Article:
DCSIMG

Orkney dig dispels caveman image of ancestors

The Ness of Brodgar site in Orkney. Photographs: Jim Richardson/National Geographic

The Ness of Brodgar site in Orkney. Photographs: Jim Richardson/National Geographic

  • by ALISTAIR MUNRO
 

THE image of our Neolithic ancestors as simple souls carving out a primitive existence has been dispelled.

A groundbreaking excavation of a 5,000-year-old temple complex in Orkney has uncovered evidence to suggest that prehistoric people were a great deal more sophisticated than previously thought.

The archaeological dig at the Ness of Brodgar, which is still in its early stages, has already thrown up discoveries that archaeologists say will force us to re-evaluate our understanding of how our ancestors lived.

The picture that has emerged so far points to a complex and capable society that displayed impeccable workmanship and created an integrated landscape.

Until as recently as 30 years ago, the Ring of Brodgar, the Stones of Stenness, and the Maes Howe tomb, all in Orkney, were seen as isolated monuments with separate histories. Now it appears they were built as part of a connected community, although its purpose remains unknown.

Archaeologist Nick Card, excavation director with the Archaeology Institute at the University of the Highlands and Islands, says the ancient ruins are turning British pre-history on its head. “What the Ness is telling us is that this was a much more integrated landscape than anyone ever suspected,” he said.

“All these monuments are inextricably linked in some grand theme we can only guess at. The people who built all this were a far more complex and capable society than has usually been portrayed.”

The archaeological excavation, which is featured in the August edition of National Geo­graphic magazine, has yielded thousands of priceless artefacts – ceremonial mace heads, polished stone axes, flint knives, a human figurine, miniature thumb pots, beautifully crafted stone spatulas, highly-refined coloured pottery, and more than 650 pieces of Neolithic art, by far the largest collection ever found in Britain. Card pointed out that only 10 per cent of the Ness has so far been excavated, with many more stone structures known to be present under the turf nearby.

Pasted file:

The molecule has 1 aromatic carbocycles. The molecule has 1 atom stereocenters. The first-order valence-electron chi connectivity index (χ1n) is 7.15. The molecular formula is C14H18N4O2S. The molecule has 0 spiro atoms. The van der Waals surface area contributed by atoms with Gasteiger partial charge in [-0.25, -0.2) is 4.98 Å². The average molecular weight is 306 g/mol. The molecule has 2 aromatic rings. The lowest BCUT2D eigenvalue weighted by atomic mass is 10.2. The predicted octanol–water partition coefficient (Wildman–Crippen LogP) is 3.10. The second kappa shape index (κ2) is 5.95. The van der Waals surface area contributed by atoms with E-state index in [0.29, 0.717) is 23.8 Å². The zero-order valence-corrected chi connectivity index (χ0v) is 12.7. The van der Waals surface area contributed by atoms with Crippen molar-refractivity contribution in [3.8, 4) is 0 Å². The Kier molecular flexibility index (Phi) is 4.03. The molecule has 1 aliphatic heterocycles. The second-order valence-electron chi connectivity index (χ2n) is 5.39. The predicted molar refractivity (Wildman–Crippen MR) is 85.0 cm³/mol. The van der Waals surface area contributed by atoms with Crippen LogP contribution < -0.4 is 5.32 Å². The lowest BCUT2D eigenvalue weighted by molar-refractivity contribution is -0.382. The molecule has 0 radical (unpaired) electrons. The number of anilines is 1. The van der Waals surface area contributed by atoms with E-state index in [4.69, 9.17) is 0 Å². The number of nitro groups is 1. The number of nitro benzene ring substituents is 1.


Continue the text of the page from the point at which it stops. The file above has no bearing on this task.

Roff Smith, author of the National Geographic article who has studied the cache, said: “They had Stone Age technology, but their vision was millennia ahead of their time. Five thousand years ago the ancient inhabitants of Orkney – a fertile, green archipelago off the northern tip of modern-day Scotland – erected a complex of monumental buildings unlike anything they had ever attempted before.

“They quarried thousands of tons of fine-grained sandstone, trimmed it, dressed it, then transported it several miles to a grassy promontory with commanding views of the surrounding countryside.

“Their workmanship was impeccable. The imposing walls they built would have done credit to the Roman centurions who, some 30 centuries later, would erect Hadrian’s Wall in another part of Britain. Cloistered within those walls were dozens of buildings, among them one of the largest roofed structures built in prehistoric northern Europe. It was more than 80ft long and 60ft wide, with walls 13ft thick.”

Smith noted that the complex featured paved walkways, carved stonework, coloured facades, even slate roofs at a time when buildings were usually covered with turf, hides, or thatch.

“Stand at the Ness today and several iconic Stone Age structures are within easy view, forming the core of a World Heritage site called the Heart of Neolithic Orkney.

“On a heather-clad knoll half a mile away rises a giant ­Tolkienesque circle of stones known as the Ring of Brodgar,” Smith said.

“A second ceremonial stone circle, the famous Stones of Stenness, is visible across the causeway leading up to the Ness. And one mile away is an eerie mound called Maes Howe, an enormous chambered tomb more than 4,500 years old.”

Orkney’s county archaeologist, Julie Gibson, who arrived in the islands more than 30 years ago to excavate a Viking cemetery, said: “I’ve heard this place called the Egypt of the North. Turn over a rock around here and you’re likely to find a new site.”

Smith added: “The Ness of Brodgar appears to be the anchor piece – the showpiece, if you will – that links these other great monuments into one great monumental landscape of a sort nobody had dreamed existed. And to have had it ­lying underfoot, unsuspected, for so many centuries only adds to the sense of wonder surrounding its discovery.

“Bear in mind archaeologists and Victorian antiquaries have been poking over this ground for well over a century.

“What fascinated and surprised me personally was the engaging humanity of these Neolithic ruins.

“Although I have done quite a few archaeology stories, all over the world, I sometimes find it hard to warm up to the Neolithic.

“The long, long ago world they inhabited, the lives they led, seems too remote for me to grasp – at least well enough for my imagination to get some traction. Not at the Ness of Brodgar.

“When I looked at those paved walkways, and admire that incredible craftsmanship in their dry stone work, I could readily imagine the people who built these walls and structures. They came alive to me as real people, just like us, and that gave these ruins a significance to me that Stone Age ruins never have before. It is an exciting find and will continue to be exciting for many years to come.”

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